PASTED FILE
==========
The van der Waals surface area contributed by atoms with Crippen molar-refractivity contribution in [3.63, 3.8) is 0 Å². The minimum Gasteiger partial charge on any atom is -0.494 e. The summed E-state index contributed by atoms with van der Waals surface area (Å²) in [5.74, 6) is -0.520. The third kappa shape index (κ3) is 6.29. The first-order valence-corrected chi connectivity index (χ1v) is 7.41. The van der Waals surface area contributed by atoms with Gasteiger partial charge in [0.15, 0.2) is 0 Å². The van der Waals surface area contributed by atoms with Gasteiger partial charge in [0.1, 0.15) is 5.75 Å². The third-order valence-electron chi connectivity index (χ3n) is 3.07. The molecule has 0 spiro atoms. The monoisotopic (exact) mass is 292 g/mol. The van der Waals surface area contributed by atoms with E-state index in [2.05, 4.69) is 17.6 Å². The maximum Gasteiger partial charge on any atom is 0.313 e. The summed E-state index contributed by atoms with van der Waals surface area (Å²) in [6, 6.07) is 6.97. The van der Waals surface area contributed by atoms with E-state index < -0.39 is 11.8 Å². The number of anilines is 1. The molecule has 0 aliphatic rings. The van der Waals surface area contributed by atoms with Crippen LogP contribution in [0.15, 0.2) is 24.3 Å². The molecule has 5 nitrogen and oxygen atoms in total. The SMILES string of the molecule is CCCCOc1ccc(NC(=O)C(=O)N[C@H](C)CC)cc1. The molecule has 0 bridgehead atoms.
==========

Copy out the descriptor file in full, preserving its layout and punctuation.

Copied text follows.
The van der Waals surface area contributed by atoms with Crippen molar-refractivity contribution in [3.63, 3.8) is 0 Å². The minimum Gasteiger partial charge on any atom is -0.494 e. The summed E-state index contributed by atoms with van der Waals surface area (Å²) in [5.74, 6) is -0.520. The third kappa shape index (κ3) is 6.29. The first-order valence-corrected chi connectivity index (χ1v) is 7.41. The van der Waals surface area contributed by atoms with Gasteiger partial charge in [0.15, 0.2) is 0 Å². The van der Waals surface area contributed by atoms with Gasteiger partial charge in [0.1, 0.15) is 5.75 Å². The third-order valence-electron chi connectivity index (χ3n) is 3.07. The molecule has 0 spiro atoms. The monoisotopic (exact) mass is 292 g/mol. The van der Waals surface area contributed by atoms with E-state index in [2.05, 4.69) is 17.6 Å². The maximum Gasteiger partial charge on any atom is 0.313 e. The summed E-state index contributed by atoms with van der Waals surface area (Å²) in [6, 6.07) is 6.97. The van der Waals surface area contributed by atoms with E-state index < -0.39 is 11.8 Å². The number of anilines is 1. The molecule has 0 aliphatic rings. The van der Waals surface area contributed by atoms with Crippen LogP contribution in [0.15, 0.2) is 24.3 Å². The molecule has 5 nitrogen and oxygen atoms in total. The SMILES string of the molecule is CCCCOc1ccc(NC(=O)C(=O)N[C@H](C)CC)cc1. The molecule has 0 bridgehead atoms.